CARAG (Coventry Asylum and Refugee Action Group) is a migrant rights group founded in 2013, made up of people seeking asylum, refugees and others going through the UK immigration system. The group have recently begun working on a new campaign called ‘Right To A Home’ (R2AH) so we caught up with them to hear more.
The trigger for starting the campaign, as Loraine from the group explains, was that after years of seeing “vulnerable members experience mental health issues and people with long term conditions being discharged from hospital with no space to recuperate, we just thought- enough!”
The campaign’s vision is to end homelessness amongst Refused Asylum Seekers (RAS) and migrants with no recourse to public funds (NRPF) in Coventry. The background to it is that there are high levels of homelessness in the area, but very limited support for people in the process of challenging negative asylum decisions and other migrants with NRPF.
Indeed, whilst the number of people facing destitution is not fully known, Loraine has figures on the number of people supported by some local agencies, NACCOM members Coventry Night Shelter, Coventry Refugee and Migrants Centre and Coventry Migrant Women’s House. Yet, as she explains, the issue is that this will not be the full picture because ‘this is just people who have shown up. There will always be people who don’t come to services, who don’t know about services or are turned away due to lack of space.’
In light of such gaps, the group recognised that there is a need to go deeper, to learn from existing models, and to develop something that meets needs of Refused Asylum Seekers (RAS) and migrants with No Recourse to Public Funds (NRPF). The group have been successful in getting an initial pot of funding from the Mifriendly Cities Programme to resource the campaign, which has two strands:
The first is research into existing models of accommodation and engagement in collaborative work and networking with other organisations across the country to better understand how to start a project, what resources including capital and revenue funding needed to undertake such a project, what criteria they would want to have for a future accommodation project, and what the legal requirements are for developing community-led housing projects. At the end of this phase, a report with an implementation plan will be produced to detail all the findings.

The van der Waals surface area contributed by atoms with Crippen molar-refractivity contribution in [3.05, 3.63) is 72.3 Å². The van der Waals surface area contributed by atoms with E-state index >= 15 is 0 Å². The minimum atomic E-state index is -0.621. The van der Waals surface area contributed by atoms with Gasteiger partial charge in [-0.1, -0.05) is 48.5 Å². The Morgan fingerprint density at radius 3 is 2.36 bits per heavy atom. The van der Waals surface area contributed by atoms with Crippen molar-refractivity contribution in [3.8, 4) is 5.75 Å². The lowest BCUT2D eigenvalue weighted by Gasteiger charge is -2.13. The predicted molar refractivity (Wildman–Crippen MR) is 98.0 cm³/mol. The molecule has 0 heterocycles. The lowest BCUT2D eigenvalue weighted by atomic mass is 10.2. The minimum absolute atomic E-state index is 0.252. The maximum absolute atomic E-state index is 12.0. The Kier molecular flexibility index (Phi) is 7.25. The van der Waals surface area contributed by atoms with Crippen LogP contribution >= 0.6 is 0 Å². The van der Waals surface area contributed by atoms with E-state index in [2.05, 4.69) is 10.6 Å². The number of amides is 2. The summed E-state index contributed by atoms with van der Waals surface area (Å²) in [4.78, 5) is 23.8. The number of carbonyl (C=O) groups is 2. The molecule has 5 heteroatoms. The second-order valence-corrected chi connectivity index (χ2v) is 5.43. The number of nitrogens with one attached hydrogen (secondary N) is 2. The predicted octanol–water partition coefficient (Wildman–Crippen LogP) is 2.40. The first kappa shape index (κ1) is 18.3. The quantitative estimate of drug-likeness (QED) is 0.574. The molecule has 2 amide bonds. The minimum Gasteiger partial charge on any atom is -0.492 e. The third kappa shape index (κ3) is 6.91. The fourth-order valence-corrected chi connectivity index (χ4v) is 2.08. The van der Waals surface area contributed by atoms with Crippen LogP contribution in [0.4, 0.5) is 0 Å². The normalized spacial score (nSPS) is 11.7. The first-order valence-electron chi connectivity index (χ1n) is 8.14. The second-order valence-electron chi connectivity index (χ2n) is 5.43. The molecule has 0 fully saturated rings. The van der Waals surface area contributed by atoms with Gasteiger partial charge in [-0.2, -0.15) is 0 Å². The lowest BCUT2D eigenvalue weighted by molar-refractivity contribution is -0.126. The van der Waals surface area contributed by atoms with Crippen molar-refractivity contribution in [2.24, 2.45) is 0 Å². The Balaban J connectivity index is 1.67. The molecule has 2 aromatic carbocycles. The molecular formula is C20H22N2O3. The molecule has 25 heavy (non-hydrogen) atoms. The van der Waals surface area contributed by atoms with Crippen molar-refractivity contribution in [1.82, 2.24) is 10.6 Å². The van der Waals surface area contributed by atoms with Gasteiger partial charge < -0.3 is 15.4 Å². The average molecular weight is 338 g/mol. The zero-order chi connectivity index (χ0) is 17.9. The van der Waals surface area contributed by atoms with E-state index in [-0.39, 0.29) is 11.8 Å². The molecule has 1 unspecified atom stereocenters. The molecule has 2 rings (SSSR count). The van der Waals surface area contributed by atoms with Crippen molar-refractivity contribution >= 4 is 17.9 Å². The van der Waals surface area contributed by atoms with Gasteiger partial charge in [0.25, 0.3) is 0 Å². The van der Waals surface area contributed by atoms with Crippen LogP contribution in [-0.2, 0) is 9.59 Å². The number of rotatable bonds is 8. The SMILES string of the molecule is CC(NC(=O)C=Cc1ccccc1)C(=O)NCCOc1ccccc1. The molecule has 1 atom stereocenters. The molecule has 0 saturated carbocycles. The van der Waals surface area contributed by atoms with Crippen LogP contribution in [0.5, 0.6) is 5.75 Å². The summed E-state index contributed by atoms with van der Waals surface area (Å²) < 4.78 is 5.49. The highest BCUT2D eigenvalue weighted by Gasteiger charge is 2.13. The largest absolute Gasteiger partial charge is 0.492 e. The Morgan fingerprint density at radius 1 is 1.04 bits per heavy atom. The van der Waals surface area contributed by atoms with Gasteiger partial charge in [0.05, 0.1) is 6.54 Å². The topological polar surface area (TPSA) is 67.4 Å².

The second strand is to develop sustainable relationships with statutory bodies and local decision makers to raise awareness on the issue and the needs of people with NRPF. The research will also aim at determining the levels of support these bodies are willing to give whether in the form of advisory or financial support.
The group have already had a visit from a local Councillor and MP, and are exploring ways to progress these discussions. One idea is to map the number of people who are facing destitution in the town and then work to get this group recognised in homelessness strategies and action plans for the future.
As a group comprised of people who are going through the immigration system, there are multiple challenges to overcome. Loraine describes some of these;
‘You can only campaign if you have food to sustain you. It’s hard to contribute when you haven’t had a proper meal. The priority is survival first. The time you can put in is limited, and not having paid staff is a related challenge. In addition, the fear of being put in detention at any time results in loss of hope with many members feeling that there is no point to contribute and are therefore silent. Mental health epidemic is another related challenge. Securing the funds from MiFriendly Cities to start this project is positive, meaning; we can begin to implement programmes that are relevant to us as we know what is best for us, and can use our powerful voices to get the resources that we need. We are determined to achieve what we can.’
In this way, the funding for this project has been really crucial by enabling those in the group with NRPF to make connections, visit other places, and learn more about what is possible. Such connections are essential when it comes to researching and evidencing the needs of people who are facing destitution but who are not engaging in services, as CARAG’s members have personal links to many people who are not on the radar of local agencies or council teams.